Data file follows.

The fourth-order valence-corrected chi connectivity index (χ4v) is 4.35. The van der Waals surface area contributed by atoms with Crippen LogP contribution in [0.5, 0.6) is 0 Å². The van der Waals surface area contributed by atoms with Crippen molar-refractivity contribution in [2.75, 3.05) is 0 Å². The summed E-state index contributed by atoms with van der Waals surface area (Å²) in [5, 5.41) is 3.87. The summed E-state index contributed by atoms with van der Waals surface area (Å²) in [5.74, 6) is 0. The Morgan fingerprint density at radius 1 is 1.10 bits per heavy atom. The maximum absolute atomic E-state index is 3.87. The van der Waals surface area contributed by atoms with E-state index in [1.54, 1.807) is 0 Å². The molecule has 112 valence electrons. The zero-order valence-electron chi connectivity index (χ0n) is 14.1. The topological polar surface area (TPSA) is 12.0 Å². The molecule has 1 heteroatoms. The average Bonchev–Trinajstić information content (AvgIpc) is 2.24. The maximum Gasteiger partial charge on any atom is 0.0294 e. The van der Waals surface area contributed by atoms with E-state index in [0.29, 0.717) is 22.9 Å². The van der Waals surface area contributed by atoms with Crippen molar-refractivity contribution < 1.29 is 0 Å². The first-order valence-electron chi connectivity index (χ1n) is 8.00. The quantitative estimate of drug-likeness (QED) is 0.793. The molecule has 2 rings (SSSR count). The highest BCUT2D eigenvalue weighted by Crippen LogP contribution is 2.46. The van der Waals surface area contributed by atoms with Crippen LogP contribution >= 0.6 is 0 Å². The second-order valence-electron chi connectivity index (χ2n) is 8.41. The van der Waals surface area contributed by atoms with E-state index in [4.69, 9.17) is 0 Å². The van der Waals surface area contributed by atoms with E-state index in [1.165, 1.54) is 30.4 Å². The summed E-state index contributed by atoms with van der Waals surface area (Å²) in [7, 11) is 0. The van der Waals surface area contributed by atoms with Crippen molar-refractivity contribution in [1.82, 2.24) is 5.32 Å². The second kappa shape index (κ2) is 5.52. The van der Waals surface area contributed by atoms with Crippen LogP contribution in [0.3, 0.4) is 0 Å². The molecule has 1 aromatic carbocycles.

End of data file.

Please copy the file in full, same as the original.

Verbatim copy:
The fourth-order valence-corrected chi connectivity index (χ4v) is 4.35. The van der Waals surface area contributed by atoms with Crippen LogP contribution in [0.5, 0.6) is 0 Å². The van der Waals surface area contributed by atoms with Crippen molar-refractivity contribution in [2.75, 3.05) is 0 Å². The summed E-state index contributed by atoms with van der Waals surface area (Å²) in [5, 5.41) is 3.87. The summed E-state index contributed by atoms with van der Waals surface area (Å²) in [5.74, 6) is 0. The Morgan fingerprint density at radius 1 is 1.10 bits per heavy atom. The maximum absolute atomic E-state index is 3.87. The van der Waals surface area contributed by atoms with E-state index in [1.54, 1.807) is 0 Å². The molecule has 112 valence electrons. The zero-order valence-electron chi connectivity index (χ0n) is 14.1. The topological polar surface area (TPSA) is 12.0 Å². The molecule has 1 heteroatoms. The average Bonchev–Trinajstić information content (AvgIpc) is 2.24. The maximum Gasteiger partial charge on any atom is 0.0294 e. The van der Waals surface area contributed by atoms with E-state index in [0.29, 0.717) is 22.9 Å². The van der Waals surface area contributed by atoms with Crippen molar-refractivity contribution < 1.29 is 0 Å². The first-order valence-electron chi connectivity index (χ1n) is 8.00. The quantitative estimate of drug-likeness (QED) is 0.793. The molecule has 2 rings (SSSR count). The highest BCUT2D eigenvalue weighted by Crippen LogP contribution is 2.46. The van der Waals surface area contributed by atoms with Crippen LogP contribution >= 0.6 is 0 Å². The second-order valence-electron chi connectivity index (χ2n) is 8.41. The van der Waals surface area contributed by atoms with E-state index in [4.69, 9.17) is 0 Å². The van der Waals surface area contributed by atoms with E-state index in [1.165, 1.54) is 30.4 Å². The summed E-state index contributed by atoms with van der Waals surface area (Å²) in [7, 11) is 0. The van der Waals surface area contributed by atoms with Crippen molar-refractivity contribution in [1.82, 2.24) is 5.32 Å². The second kappa shape index (κ2) is 5.52. The van der Waals surface area contributed by atoms with Crippen LogP contribution in [0.3, 0.4) is 0 Å². The molecule has 1 aromatic carbocycles.